Answering this question at one sitting is quite a task and hence I’ll restrict myself to answering a part of this question: The history of Indian Bank Notes. I thoroughly enjoyed researching & reading over articles, books, and papers and hope to answer the question in a more broader sense later on. But for now, enjoy!
1. Monetary certificates issued by Bank of Hindostan :
The Bank of Hindostan (1770-1832) was thought to be one of the primary present day banks in British India. It was set up by the organization house called Alexander and Company and ended up dead in 1830's generally because of the organization's own botch. The section utilized as a part of the certified receipts is sicca (1 sicca would be generally proportional to 1.16 rupees) . The monetary orders that you can see underneath were imprinted in the period from 1800's to 1830's. Notice that the section (4, 500, 16, 20 sicca) were imprinted in the inside (as a guarantee) in English, in the left in Hindi, focus in Persian and justified in Bangla.
2. Monetary certificates issued by the Bank of Bengal :
The Bank of Bengal was the first among the 3 administration banks to be set up in 1806 as the Bank of Calcutta to fund the British wars against Tipu and the Marathas. It was renamed as Bank of Bengal 3 years after the fact. The bank of Bengal is in truth credited with actuality of issuing the primary legitimate certified receipts in India. The main monetary orders were the uniface arrangement (imprinted on just a single side). In the vast majority of the notes beneath :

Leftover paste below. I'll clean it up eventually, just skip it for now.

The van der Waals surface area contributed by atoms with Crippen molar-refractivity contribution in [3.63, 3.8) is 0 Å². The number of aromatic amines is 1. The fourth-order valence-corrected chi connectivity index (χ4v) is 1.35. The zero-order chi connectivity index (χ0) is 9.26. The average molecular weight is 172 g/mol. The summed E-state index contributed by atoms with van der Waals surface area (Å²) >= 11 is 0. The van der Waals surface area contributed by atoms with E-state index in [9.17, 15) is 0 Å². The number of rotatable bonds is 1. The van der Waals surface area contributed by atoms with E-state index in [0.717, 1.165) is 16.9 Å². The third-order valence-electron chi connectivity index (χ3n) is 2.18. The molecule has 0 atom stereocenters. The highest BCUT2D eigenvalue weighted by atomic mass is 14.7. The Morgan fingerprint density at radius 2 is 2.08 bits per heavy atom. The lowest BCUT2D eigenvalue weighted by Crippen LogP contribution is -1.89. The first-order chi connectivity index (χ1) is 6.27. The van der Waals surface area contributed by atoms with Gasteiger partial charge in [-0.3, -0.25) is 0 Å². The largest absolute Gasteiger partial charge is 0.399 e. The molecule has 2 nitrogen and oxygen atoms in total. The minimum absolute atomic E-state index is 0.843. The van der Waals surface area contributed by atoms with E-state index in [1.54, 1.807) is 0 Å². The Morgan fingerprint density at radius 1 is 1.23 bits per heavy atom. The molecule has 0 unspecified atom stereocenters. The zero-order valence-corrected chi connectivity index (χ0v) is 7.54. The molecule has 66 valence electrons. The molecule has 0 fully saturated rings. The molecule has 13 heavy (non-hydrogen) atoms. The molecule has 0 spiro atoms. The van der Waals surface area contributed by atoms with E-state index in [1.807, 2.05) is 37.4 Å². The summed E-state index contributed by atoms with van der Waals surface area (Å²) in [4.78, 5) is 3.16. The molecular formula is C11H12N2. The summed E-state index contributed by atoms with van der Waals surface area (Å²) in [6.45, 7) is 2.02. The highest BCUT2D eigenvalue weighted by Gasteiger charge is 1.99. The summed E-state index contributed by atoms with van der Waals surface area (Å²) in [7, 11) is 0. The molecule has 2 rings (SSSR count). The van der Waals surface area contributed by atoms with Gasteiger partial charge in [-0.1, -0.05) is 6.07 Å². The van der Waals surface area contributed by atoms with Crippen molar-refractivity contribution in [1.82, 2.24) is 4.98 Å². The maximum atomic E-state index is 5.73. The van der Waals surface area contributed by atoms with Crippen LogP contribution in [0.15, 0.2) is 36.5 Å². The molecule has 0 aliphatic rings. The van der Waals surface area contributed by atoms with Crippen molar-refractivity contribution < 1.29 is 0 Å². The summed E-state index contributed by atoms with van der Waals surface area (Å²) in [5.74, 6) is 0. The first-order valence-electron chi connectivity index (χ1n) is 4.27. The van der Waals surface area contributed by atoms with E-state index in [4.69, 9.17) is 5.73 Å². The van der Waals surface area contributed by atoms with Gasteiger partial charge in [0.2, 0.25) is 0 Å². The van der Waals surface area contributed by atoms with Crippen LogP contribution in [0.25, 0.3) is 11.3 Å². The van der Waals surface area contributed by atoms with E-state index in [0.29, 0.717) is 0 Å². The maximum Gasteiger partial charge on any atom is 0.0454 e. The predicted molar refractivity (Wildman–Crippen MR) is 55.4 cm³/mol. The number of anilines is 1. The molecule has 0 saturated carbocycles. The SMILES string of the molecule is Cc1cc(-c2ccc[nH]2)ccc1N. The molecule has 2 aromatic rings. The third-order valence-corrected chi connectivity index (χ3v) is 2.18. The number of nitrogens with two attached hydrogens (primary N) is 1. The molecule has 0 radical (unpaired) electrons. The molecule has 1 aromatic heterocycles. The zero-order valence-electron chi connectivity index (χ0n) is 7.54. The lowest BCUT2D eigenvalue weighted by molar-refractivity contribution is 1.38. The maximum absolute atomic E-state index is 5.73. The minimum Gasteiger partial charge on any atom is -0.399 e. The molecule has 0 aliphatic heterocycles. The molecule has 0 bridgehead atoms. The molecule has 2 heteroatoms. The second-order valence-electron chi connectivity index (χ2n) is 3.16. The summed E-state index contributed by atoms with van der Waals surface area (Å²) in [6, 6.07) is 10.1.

• You can see an illustrious woman sitting on stock, meaning business and exchange (The trade arrangement). Later on the two sides of the notes were printed.
• Notice the tiger (speaking to Sher Shah Suri's region) on the left and the elephant on the right (residual domain) in the primary monetary certificate.
• After making installments, the monetary orders used to be cut into 2 and the signatory evacuated. All the monetary orders of this period used to be drop in the wake of making installments. Notes of this period without cancelation haven't been found.
• Languages : English, Bangla and Kaithi
3. Certified receipts issued by The Commercial Bank of Calcutta (1819 - 1831) and Bombay (1845-1861) :
The certified receipts issued by these banks were not perceived by the administration. These notes were adequate just in the bank. It soon wound up old and the monetary orders, a thing of extravagance for the authorities.
4. Monetary certificates issued by The Union Bank (1829-1848) :
The Union Bank was built up in 1829 in Bengal. Very little is thought about the notes issued in this period since they weren't broadly flowed. You can unmistakably make out :
• The pictures of snakes, elephants and tiger conceivably implying domains.
• The use of English, Marathi, Bangla and Persian
• That the section and the Bank is imprinted in askew inverse corners.
5. Monetary orders issued by Bank of Bombay (1840-1921):
The Bank of Bombay was the second administration bank to be set up in 1840. These monetary certificates were issued between 1850-1860. Notice the utilization of English, Urdu, Marathi and Gujarathi in the four corners to speak to the section. They bear a few highlights of the Union monetary certificates, for example, pictures on the outrageous left and right.